America Finally Thanks France for the Statue of Liberty in Etsy's Debut Super Bowl Ad

The ad highlights the ecommerce platform's AI-powered features

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If you can remember back to grade school and the inevitable lesson about the Statue of Liberty, you probably recall that it was a gift to the United States from France. You might remember that it arrived in 1885. You may even recall that Gustave Eiffel built the iron framework inside the statue.

But did you know that the 151-foot-tall copper statue showed up in New York Harbor standing on the deck of a ship?

Well, actually, it didn’t—but it does in the Super Bowl ad for Etsy released today.

Titled “Thank you, France,” the 30-second ad is a rich (if not entirely accurate) historical tableau that invokes the biggest gift America ever received to pose a question that many of us can relate to: Once someone gives you a killer present, what on earth do you give them in return?

“We started the whole thing with this notion of: how do we turn ‘oh crap’ into ‘ooh la la?’” Etsy vp of brand marketing and communications Brad Minor told ADWEEK.

“Everyone knows that France gave us the Statue of Liberty. But has anyone ever asked what the Americans give the French in return? We thought that was ripe with opportunity to take an everyday stressor and elevate it to cinematic proportion.”

Behind the Gilded Age finery: a new AI feature

And there’s no shortage of cinematic drama in this spot, developed with Orchard Creative. In the story, an unidentified but clearly important American official gazes out of his office window just as a French naval frigate steams into New York Harbor with Lady Liberty perched on the bow.

“Oh crap,” he says. “That’s a really good gift.”

Then an adjutant bemoans, “Now we gotta get France something.”

Impressive CGI, lavish period costumes and crisp parody notwithstanding, Etsy conceived and timed this spot with multiple business objectives in mind.

When the company’s internal research showed that 71% of Americans admit to feeling anxious about giving gifts, Etsy developed a hub called Gift Mode, which debuted Jan. 24. Visitors in search of a gift key in a number of parameters—including the gift-giving occasion and the personal interests of the recipient—and Etsy’s new feature (fueled by machine learning and OpenAI’s GPT-4) suggests a range of items to purchase. (It suggests the gift that the characters in the ad purchase, too, but more on that in a moment.)

While it might seem logical for the ecommerce platform to have rolled out the feature just before the holiday shopping season, Etsy waited until now to reveal the feature and advertise it. Why? First, plenty of people already use Etsy for holiday shopping—so many that the platform risked being pigeonholed.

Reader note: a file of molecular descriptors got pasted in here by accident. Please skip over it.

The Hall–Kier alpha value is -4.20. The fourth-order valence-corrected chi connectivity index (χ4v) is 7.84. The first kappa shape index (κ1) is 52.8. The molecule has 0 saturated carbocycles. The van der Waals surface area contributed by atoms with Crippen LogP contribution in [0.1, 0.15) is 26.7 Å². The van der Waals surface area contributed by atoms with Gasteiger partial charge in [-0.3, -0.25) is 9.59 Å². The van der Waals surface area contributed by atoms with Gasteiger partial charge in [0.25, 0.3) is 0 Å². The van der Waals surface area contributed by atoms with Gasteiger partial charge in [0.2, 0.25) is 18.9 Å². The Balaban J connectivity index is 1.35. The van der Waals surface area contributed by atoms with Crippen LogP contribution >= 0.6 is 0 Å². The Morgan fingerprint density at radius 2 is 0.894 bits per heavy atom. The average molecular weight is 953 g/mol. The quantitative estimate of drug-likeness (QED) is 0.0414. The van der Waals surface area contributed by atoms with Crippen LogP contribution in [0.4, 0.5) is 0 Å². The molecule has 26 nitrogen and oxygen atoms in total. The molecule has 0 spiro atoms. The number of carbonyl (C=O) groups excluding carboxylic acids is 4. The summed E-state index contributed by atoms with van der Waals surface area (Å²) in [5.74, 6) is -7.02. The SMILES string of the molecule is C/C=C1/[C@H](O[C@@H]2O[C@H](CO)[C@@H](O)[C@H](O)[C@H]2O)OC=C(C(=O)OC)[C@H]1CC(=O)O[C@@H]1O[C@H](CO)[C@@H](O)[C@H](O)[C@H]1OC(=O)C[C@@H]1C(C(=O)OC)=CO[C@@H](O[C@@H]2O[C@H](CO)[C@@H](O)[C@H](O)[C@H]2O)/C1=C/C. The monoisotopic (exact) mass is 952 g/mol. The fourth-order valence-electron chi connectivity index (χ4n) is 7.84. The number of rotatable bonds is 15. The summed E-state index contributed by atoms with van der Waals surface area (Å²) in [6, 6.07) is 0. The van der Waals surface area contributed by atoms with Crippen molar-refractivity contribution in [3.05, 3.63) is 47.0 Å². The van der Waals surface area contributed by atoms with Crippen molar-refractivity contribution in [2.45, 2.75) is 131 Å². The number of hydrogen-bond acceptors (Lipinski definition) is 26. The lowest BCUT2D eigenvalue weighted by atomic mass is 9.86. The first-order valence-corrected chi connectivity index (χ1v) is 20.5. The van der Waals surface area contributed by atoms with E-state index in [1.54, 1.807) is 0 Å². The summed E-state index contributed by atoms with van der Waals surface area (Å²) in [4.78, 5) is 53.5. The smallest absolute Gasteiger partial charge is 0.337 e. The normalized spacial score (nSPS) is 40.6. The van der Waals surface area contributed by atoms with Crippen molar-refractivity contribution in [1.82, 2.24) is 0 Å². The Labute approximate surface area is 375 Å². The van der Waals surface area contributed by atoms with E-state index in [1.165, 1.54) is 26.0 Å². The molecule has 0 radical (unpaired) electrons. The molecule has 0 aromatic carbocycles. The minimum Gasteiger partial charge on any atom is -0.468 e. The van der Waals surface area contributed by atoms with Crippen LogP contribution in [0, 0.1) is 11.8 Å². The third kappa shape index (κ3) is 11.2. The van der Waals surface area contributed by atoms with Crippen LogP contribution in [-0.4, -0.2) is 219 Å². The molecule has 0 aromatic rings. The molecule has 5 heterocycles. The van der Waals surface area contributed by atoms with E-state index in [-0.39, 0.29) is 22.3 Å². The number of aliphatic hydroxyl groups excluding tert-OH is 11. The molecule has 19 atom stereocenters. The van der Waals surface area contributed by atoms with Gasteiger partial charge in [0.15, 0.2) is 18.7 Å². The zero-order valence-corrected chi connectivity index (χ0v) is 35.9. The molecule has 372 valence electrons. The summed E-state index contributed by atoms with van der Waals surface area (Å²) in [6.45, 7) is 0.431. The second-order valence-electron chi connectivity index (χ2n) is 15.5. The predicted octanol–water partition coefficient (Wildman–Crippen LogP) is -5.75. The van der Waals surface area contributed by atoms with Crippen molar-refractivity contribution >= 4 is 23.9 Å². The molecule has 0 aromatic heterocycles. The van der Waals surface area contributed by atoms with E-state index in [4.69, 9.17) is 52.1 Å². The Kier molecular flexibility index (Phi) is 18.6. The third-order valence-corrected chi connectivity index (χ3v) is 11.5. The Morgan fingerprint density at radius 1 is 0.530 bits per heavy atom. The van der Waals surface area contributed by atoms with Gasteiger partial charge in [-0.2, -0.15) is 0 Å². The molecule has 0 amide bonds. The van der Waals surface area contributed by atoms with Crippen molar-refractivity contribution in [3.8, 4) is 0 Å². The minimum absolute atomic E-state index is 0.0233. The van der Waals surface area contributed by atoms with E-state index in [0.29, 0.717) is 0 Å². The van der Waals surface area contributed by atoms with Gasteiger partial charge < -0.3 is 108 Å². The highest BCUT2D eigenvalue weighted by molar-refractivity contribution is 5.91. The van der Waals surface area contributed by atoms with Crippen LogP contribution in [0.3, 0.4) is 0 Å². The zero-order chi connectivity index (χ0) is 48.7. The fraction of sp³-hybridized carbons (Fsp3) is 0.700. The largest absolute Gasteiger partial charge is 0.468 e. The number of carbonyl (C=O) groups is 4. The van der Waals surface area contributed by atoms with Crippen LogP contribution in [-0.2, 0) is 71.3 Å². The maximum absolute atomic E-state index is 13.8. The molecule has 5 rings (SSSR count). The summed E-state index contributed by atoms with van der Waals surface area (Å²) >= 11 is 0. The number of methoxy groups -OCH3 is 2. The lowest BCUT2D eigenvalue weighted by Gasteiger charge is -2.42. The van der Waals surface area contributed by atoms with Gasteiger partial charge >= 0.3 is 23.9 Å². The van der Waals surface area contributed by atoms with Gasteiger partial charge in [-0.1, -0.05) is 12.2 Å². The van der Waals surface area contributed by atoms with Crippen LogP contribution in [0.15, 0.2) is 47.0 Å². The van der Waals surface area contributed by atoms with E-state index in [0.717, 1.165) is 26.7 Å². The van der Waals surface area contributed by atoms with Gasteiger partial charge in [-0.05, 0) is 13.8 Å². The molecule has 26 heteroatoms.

A strategic bit of timing

“We’re launching in January as a way to disrupt this perception of Etsy as being holiday-only brand,” Minor explained. “Etsy’s already synonymous with the Christmas holidays. So we decided to launch at Super Bowl, in January, because about 50% of our spend around gifting is related to everyday gifting moments.”

The timing also allowed Etsy to theme its Super Bowl ad around its Gift Mode feature instead of simply boosting brand awareness. If the ad accomplishes what Minor hopes, it will help to position the platform as a go-to destination for all-occasion gift giving.

“Everyone offers products that could be defined as gifts,” he said, “but no one really owns the space of gifting in terms of helping consumers be better gifters.”

Look ma, no celebrity endorsers!

Founded in 2005, Etsy hasn’t advertised in the Super Bowl until this year. But now that it’s joined the big boys, it’s noteworthy that the platform hasn’t followed the well-established practice of hiring celebrities—often a bunch of celebrities—to star in its ad.

“We wanted to make sure that it’s all very deliberate and delivering on a need—to feel like it was a proper story,” Minor said.

“The ad is definitely unique and funny and reinforces the brand’s width and breadth,” said retail analyst Bruce Winder, adding that the platform’s Gift Mode feature is “useful for finding gifts for people you may not know well.”

Like, say, the people of France.

In this ad, the thank-you gift that America decided to give to our Gallic brethren is a cheese board. (“Un plateau des fromages!”) Of course, that never happened. And neither did the Statute of Liberty showing up fully assembled on deck. Prior to sending his creation across the Atlantic, French sculptor Frédéric Auguste Bartholdi dismantled his statue into 350 pieces, packing them into 214 crates.

“Yes, yes, I know,” Minor said, evidently corrected on this point already. “We wanted to lean on this notion of heightened ridiculousness.”

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